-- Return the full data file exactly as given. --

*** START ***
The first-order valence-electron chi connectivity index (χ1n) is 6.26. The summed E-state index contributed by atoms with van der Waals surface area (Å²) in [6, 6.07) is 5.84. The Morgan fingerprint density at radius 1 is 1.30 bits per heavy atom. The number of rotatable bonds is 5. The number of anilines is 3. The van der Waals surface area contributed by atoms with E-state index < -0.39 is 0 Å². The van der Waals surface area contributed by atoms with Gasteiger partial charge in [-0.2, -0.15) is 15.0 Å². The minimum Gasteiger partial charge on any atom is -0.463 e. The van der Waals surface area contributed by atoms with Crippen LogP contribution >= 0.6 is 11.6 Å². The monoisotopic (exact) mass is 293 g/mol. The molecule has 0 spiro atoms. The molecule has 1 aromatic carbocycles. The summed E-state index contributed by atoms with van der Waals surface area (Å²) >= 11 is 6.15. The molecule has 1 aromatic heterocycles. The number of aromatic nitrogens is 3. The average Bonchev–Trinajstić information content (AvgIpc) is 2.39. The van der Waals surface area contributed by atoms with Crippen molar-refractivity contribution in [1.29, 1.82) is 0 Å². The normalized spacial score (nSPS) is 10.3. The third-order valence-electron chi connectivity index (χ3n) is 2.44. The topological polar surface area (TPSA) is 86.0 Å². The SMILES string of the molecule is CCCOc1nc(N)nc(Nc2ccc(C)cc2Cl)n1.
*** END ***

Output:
The first-order valence-electron chi connectivity index (χ1n) is 6.26. The summed E-state index contributed by atoms with van der Waals surface area (Å²) in [6, 6.07) is 5.84. The Morgan fingerprint density at radius 1 is 1.30 bits per heavy atom. The number of rotatable bonds is 5. The number of anilines is 3. The van der Waals surface area contributed by atoms with E-state index < -0.39 is 0 Å². The van der Waals surface area contributed by atoms with Gasteiger partial charge in [-0.2, -0.15) is 15.0 Å². The minimum Gasteiger partial charge on any atom is -0.463 e. The van der Waals surface area contributed by atoms with Crippen LogP contribution >= 0.6 is 11.6 Å². The monoisotopic (exact) mass is 293 g/mol. The molecule has 0 spiro atoms. The molecule has 1 aromatic carbocycles. The summed E-state index contributed by atoms with van der Waals surface area (Å²) >= 11 is 6.15. The molecule has 1 aromatic heterocycles. The number of aromatic nitrogens is 3. The average Bonchev–Trinajstić information content (AvgIpc) is 2.39. The van der Waals surface area contributed by atoms with Crippen molar-refractivity contribution in [1.29, 1.82) is 0 Å². The normalized spacial score (nSPS) is 10.3. The third-order valence-electron chi connectivity index (χ3n) is 2.44. The topological polar surface area (TPSA) is 86.0 Å². The SMILES string of the molecule is CCCOc1nc(N)nc(Nc2ccc(C)cc2Cl)n1.